Since its inception in 1960, The Art Center Highland Park (TACHP) has enriched the lives of countless North Shore residents through its visual arts classes and workshops. But for all the aspiring artists it has nurtured over the years, little is said about the people behind those efforts. Now is their time to shine.
On January 10-January 31, TACHP will host In View. Playfully billed as a “show off show,” the gallery-wide exhibit will display a broad selection of works from faculty and members of TACHP.
“Each year I am blown away by the quality of work,” says TACHP Curator Caren Helene Rudman. “We sometimes face the problem of having too much of a good thing. It can be overwhelming, but in a good way… This show is definitely up to the highest standards; we can’t wait to share it.”
Bud Greene, a dichroic glass and jewelry instructor, is a veteran member who has had ties to TACHP since the days of Ann Rosen [former Executive Director, who retired in 2006 after 18 years]. “In a way it’s kind of amazing because my hands are still pretty steady,” he jokes. “This is an important opportunity for me to display my work while also having the chance to examine and learn from seeing the work of other staff.”
This will be the first time that Evanston-based sculptor Jill King joins the show in its 13 years.
The mixed media sculpture instructor, who joined TACHP this past summer, will display Whirled— a steel and fabric sculpture which she says “confronts challenging themes such as memory and loss, darkness and light, intimacy and seduction.”
“As a new instructor, it brings me great joy to share my work with the TACHP community,” says King. “Like many artists, I have worked in isolation and overcome many challenges, trusting my path and knowing that there is an audience out there who will resonate with my work.” She says In View differs from other group shows because, “I know that my work will be in good company. It’s a delight to exhibit with seasoned colleagues.”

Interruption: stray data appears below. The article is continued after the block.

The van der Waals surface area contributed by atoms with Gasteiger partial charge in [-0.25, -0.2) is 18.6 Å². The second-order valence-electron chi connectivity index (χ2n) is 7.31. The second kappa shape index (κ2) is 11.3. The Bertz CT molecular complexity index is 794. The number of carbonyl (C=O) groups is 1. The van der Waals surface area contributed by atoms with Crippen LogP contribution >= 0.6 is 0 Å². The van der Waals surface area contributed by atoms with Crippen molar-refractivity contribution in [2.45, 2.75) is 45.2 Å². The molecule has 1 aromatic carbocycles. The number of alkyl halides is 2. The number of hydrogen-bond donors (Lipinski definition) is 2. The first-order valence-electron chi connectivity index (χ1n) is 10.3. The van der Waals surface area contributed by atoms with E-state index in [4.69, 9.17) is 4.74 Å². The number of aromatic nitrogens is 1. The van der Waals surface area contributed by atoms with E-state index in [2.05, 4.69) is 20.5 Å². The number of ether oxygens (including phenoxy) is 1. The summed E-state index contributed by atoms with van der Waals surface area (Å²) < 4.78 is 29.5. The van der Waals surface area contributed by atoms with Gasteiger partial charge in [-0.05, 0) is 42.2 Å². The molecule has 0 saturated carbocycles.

Ceramics instructor Ana Spencer hopes that the exhibit will influence visitors to consider developing (or furthering) their own skills. For this reason, she’s chosen to display glazed serveware—objects that are graceful, but have utilitarian value.
“I tend to like to push the envelope for this show, but this year I really wanted to show the elegance and beauty of functional work,” says Spencer. “Something you use every day can be special. My work is intended to bring people together, to talk and enjoy a moment with each other.
“I hope that exposing the outside community to the amazing caliber of work being created at TACHP will inspire people to want to try clay and entice them to take a class.”
“We’re approaching our 60th anniversary this year,” says James M. Lynch, Executive Director.
“Starting 2020 with our own staff, members, and faculty work in the gallery is the absolute best way to celebrate this amazing accomplishment. We look pretty great for 60!”
In View opens on January 10 and runs through the end of the month. For more information, visit theartcenterhp.org.